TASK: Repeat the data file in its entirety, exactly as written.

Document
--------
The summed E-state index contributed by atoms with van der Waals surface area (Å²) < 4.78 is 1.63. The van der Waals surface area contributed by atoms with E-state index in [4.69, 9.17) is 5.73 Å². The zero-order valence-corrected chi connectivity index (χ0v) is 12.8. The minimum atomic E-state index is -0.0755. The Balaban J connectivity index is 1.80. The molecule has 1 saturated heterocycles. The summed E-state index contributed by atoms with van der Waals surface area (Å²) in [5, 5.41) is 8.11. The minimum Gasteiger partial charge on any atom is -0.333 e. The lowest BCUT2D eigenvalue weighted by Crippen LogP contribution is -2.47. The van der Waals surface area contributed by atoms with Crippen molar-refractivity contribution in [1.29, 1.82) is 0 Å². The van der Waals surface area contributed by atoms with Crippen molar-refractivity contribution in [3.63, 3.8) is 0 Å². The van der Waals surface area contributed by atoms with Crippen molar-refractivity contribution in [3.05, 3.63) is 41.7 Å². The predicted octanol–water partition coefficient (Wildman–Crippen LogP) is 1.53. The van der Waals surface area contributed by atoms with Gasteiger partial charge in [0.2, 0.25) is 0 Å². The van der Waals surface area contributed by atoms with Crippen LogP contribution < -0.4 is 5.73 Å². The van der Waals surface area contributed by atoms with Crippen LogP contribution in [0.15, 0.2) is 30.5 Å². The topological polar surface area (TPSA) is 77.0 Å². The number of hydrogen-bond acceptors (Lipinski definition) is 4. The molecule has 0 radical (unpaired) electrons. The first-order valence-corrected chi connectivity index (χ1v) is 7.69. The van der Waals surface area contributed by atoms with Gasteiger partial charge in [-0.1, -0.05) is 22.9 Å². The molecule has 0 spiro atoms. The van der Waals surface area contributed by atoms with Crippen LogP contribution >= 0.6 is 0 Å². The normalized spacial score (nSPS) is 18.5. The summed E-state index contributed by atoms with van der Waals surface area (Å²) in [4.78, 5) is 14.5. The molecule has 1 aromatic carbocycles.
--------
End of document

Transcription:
The summed E-state index contributed by atoms with van der Waals surface area (Å²) < 4.78 is 1.63. The van der Waals surface area contributed by atoms with E-state index in [4.69, 9.17) is 5.73 Å². The zero-order valence-corrected chi connectivity index (χ0v) is 12.8. The minimum atomic E-state index is -0.0755. The Balaban J connectivity index is 1.80. The molecule has 1 saturated heterocycles. The summed E-state index contributed by atoms with van der Waals surface area (Å²) in [5, 5.41) is 8.11. The minimum Gasteiger partial charge on any atom is -0.333 e. The lowest BCUT2D eigenvalue weighted by Crippen LogP contribution is -2.47. The van der Waals surface area contributed by atoms with Crippen molar-refractivity contribution in [1.29, 1.82) is 0 Å². The van der Waals surface area contributed by atoms with Crippen molar-refractivity contribution in [3.63, 3.8) is 0 Å². The van der Waals surface area contributed by atoms with Crippen molar-refractivity contribution in [3.05, 3.63) is 41.7 Å². The predicted octanol–water partition coefficient (Wildman–Crippen LogP) is 1.53. The van der Waals surface area contributed by atoms with Gasteiger partial charge in [0.2, 0.25) is 0 Å². The van der Waals surface area contributed by atoms with Crippen LogP contribution < -0.4 is 5.73 Å². The van der Waals surface area contributed by atoms with Crippen LogP contribution in [0.15, 0.2) is 30.5 Å². The topological polar surface area (TPSA) is 77.0 Å². The number of hydrogen-bond acceptors (Lipinski definition) is 4. The molecule has 0 radical (unpaired) electrons. The first-order valence-corrected chi connectivity index (χ1v) is 7.69. The van der Waals surface area contributed by atoms with Gasteiger partial charge in [-0.1, -0.05) is 22.9 Å². The molecule has 0 spiro atoms. The van der Waals surface area contributed by atoms with Crippen LogP contribution >= 0.6 is 0 Å². The normalized spacial score (nSPS) is 18.5. The summed E-state index contributed by atoms with van der Waals surface area (Å²) in [4.78, 5) is 14.5. The molecule has 1 aromatic carbocycles.